How Accurate Is Fitbit? The Truth About the Fitness Trackers
Trust is a privilege we can’t afford in an increasingly chaotic time. The line is said for living men and women, but have you ever wondered why we trust the devices we use? Without knowing the authenticity of the data, we rely on them.
Are smartphones and smartwatches reliable in terms of data?
If you haven’t thought about it, then this is high time to give it a thought.
These devices need to be accurate and precise to gain our trust. So obviously, you won’t want false data being poured into you.
Just imagine returning from a strenuous uphill run and returning home. As soon you return home, you lie down on your couch and start to wonder if the data you had been relying on is false all this time. If this thirst for knowledge has driven you to this page, give this article a read.
Today, we will clear all your ambiguities (not regarding life or its purpose, but Fitbit devices) of accuracy, as we will provide insight into whether the Fitbit devices are reliable at the job they do or are mere eyewashes.
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Step Counter on Fitbit
We are pretty much aware of the 10,000 steps mantra from health professionals who keep repeating the slogan for us to stay healthy.
“Walk for 10,000 steps daily to maintain a healthy body and a healthy mind”. This line has lured many of us into buying a supposedly accurate and precise fitness tracker from Fitbit.
Now the question arises on how the Fitbit devices keep track of our steps?
Fitbit devices come with built-in hardware, i.e., the accelerometer, which detects motion. The advanced devices come with a 3-axis accelerometer. The 3-axis allows the device to notice the direction of movement, i.e., forward or backward. The device can distinguish between running and strolling too.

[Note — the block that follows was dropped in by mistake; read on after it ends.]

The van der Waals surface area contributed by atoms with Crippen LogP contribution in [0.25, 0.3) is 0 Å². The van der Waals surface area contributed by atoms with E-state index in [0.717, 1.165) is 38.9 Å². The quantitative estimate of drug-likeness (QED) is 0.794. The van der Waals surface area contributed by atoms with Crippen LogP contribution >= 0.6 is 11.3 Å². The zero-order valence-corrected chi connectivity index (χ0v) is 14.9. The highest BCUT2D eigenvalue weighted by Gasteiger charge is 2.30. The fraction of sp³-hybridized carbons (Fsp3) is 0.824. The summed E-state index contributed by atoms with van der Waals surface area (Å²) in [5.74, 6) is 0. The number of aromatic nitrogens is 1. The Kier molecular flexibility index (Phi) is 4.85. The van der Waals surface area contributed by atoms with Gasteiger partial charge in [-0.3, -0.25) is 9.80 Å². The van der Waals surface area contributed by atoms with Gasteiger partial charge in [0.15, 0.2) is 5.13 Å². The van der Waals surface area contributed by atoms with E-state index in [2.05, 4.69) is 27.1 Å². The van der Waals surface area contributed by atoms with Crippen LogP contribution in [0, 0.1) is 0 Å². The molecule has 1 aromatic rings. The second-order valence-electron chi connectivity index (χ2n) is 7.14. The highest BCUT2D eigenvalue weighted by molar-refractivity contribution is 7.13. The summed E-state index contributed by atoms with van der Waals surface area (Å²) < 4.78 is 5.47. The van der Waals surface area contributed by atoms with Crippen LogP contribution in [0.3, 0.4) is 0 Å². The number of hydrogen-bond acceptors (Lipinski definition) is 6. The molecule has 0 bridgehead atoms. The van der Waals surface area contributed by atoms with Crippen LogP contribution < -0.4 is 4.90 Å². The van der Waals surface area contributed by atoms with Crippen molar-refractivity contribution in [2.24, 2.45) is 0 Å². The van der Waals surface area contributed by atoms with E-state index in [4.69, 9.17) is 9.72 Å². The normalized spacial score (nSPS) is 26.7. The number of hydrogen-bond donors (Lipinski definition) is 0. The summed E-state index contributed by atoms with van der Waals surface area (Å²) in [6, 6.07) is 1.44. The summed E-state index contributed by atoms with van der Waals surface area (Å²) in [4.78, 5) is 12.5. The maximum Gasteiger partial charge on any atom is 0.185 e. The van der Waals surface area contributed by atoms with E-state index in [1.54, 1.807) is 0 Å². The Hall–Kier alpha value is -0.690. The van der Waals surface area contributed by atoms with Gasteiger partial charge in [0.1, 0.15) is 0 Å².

Having explained the working, now we move on to the reliability of the devices.
The watch uses complex algorithms to analyze the data from the hardware to reach conclusions.
According to a study carried out by Lynne et al. (2018), the Fitbit devices were likely to meet acceptable accuracy for step count approximately half the time.
A 50% accuracy is impressive, keeping in mind these results are strictly medical-based research. The difference in step counter is attributed to this gadget being worn on the wrist.
The wristband notices every movement of the hand instead of the feet. So if you don’t move your hands while walking, an undercount of the steps is seen. On the other hand, overcounting is encountered due to the wrist’s movement. This is because the device keeps adding steps to the counter even when sitting, working on your computer.
How To Make Your Steps More Accurate?
So, now we will help you out with the problems of steps recording.
- The first issue addresses those people who do not move their hands while walking. For them, it’s better to cling the device to your clothing while walking. Instead of wearing the device, you can cling it onto your hip to attain more precision.
- Provide accurate personal data. This includes height, weight, gender, and stride length data. The watch calculates your number of steps and the calories burned based on this provided data. The exact value will help reduce the abnormalities in the calculation.
- Remove the tracker while carrying out hectic hand activities. For example, playing drums, directing an orchestra, or kneading bread adds to the steps counter to your hand movements. Thus, disrupting the actual steps. So, it is better to remove the watch before executing these activities.
- Secure fastening of the band to the wrist should be ensured. A loose band or one attached to a bangle can alter the results.
- Please keep your eyes open for updates, as they contain fixes and algorithm improvements.
- Another critical step is determining which wrist the watch should be worn. The dominant wrist setting decreases the sensitivity of step counting. Your dominant hand is used for most daily tasks, such as eating and writing, etc. the non-dominant hand increases the sensitivity. It is recommended that you wear the device on your non-dominant hand to reduce the potential extra steps from arm movements.